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The House Called Fallingwater


By Joe Novak

Frank Lloyd Wright became America’s most famous architect but not until he designed and built the Fallingwater house. His designs were inspired by nature and intended to blend with it. The use of natural woods, stone and concrete allows the house to fit comfortably in its wooded and boulder surroundings. So much has been written about this house that saying something unique would be a stretch of my wordsmith skills. Grammar experts are cringing at the thought that I just referred to myself as a “wordsmith.” I am still a legend in my own mind, you know!  

My wife and I are trying to check a few things off my “Bucket List,” so visiting sights within a few hours driving distance is our goal. I have always had a desire to visit this Pennsylvania landmark, so I ordered tickets in advance since tours always sell out. I made room reservations at a local resort, taking advantage of a couple’s get-away promotion. One never wants the romance to escape a marriage, even at our age! Doing things as a couple, that we both enjoy, is the glue that holds our relationship together; always keeping in mind, happy wife, happy life!

The Fallingwater building project started in 1936 and was completed in 1939. It was commissioned by Edgar and Liliane Kaufmann of the Kaufmann Department Stores in Pittsburgh. It was opened to the public in 1964 after Edgar Kaufmann Jr. donated the land to the Western Pennsylvania Conservatory. More than 5.5 million visitors have toured this majestic masterpiece since then. My only regret is that the rhododendron had already bloomed and it must be a sight to behold considering the number and size of these plants.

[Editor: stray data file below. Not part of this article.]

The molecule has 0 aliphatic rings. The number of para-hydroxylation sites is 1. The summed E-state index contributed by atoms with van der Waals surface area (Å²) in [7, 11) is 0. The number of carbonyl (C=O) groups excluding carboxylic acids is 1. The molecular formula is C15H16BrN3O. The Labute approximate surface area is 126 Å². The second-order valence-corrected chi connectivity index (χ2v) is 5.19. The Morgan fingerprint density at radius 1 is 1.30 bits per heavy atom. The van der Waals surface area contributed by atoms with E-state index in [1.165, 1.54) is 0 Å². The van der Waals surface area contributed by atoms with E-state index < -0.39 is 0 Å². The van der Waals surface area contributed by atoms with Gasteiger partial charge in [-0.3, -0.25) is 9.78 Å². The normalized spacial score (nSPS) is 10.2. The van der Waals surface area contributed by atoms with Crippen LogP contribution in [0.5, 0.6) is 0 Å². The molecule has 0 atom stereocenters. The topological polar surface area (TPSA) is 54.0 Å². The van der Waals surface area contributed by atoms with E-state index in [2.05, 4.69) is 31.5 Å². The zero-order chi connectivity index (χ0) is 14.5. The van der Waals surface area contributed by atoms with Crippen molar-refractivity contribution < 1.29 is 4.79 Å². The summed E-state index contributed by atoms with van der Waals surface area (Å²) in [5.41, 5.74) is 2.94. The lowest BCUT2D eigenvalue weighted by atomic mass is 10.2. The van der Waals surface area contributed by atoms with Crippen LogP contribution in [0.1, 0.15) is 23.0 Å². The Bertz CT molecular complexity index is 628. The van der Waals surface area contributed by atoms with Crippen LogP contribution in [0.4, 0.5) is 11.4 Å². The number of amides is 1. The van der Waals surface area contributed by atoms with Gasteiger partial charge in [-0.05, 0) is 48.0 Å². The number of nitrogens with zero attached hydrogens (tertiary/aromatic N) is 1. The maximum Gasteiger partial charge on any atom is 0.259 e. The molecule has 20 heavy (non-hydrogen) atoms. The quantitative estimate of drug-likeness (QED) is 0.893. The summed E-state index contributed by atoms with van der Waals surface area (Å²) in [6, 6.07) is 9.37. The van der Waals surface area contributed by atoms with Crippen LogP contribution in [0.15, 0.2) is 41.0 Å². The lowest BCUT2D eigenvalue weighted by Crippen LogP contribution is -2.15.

Frank Lloyd Wright’s stature was short, often wearing elevated shoes. This must account for the low ceilings that give the house a slight claustrophobic feel. He was also not a genius when it came to engineering, having taken only one course in architectural school. The house had some extensive renovation work when it was found to be leaning into Bear Run Creek. The renovations cost $11.5 million in 2001 ($15.5 million in today’s money) a considerable amount since the original cost (in today’s money) was 2.5 million.

The Kaufman’s had a less than amicable relationship with Wright, often cursing at each other in letters, which were the communication option at that time. Makes one wonder if they used proper cursing etiquette; the difference is coming off eloquently or as a buffoon… few can achieve eloquence when cursing! 

I can’t help but wish I could tour this place in private without the distracting crowds. Taking in the serenity of the place with only the sounds of the birds and the flowing water must be bliss. Imagine living here, surrounded only by nature, being lulled to sleep at night by the sound of water flowing over the boulders and falls.

Now onto the next adventure. Such a big world, so many interesting places to see. I pray I have a few more years of travel in my future before this body says, “That’s enough Joe. I am done.” 

Joe Novak retired from PGS,Inc. a manufacturing company he sold in 2005. He has written more than 150 articles for The Middlefield Post and is active in his community and church. Joe’s articles are based on his life and business experiences and though he tries to be as accurate as possible, he recommends you contact an expert.


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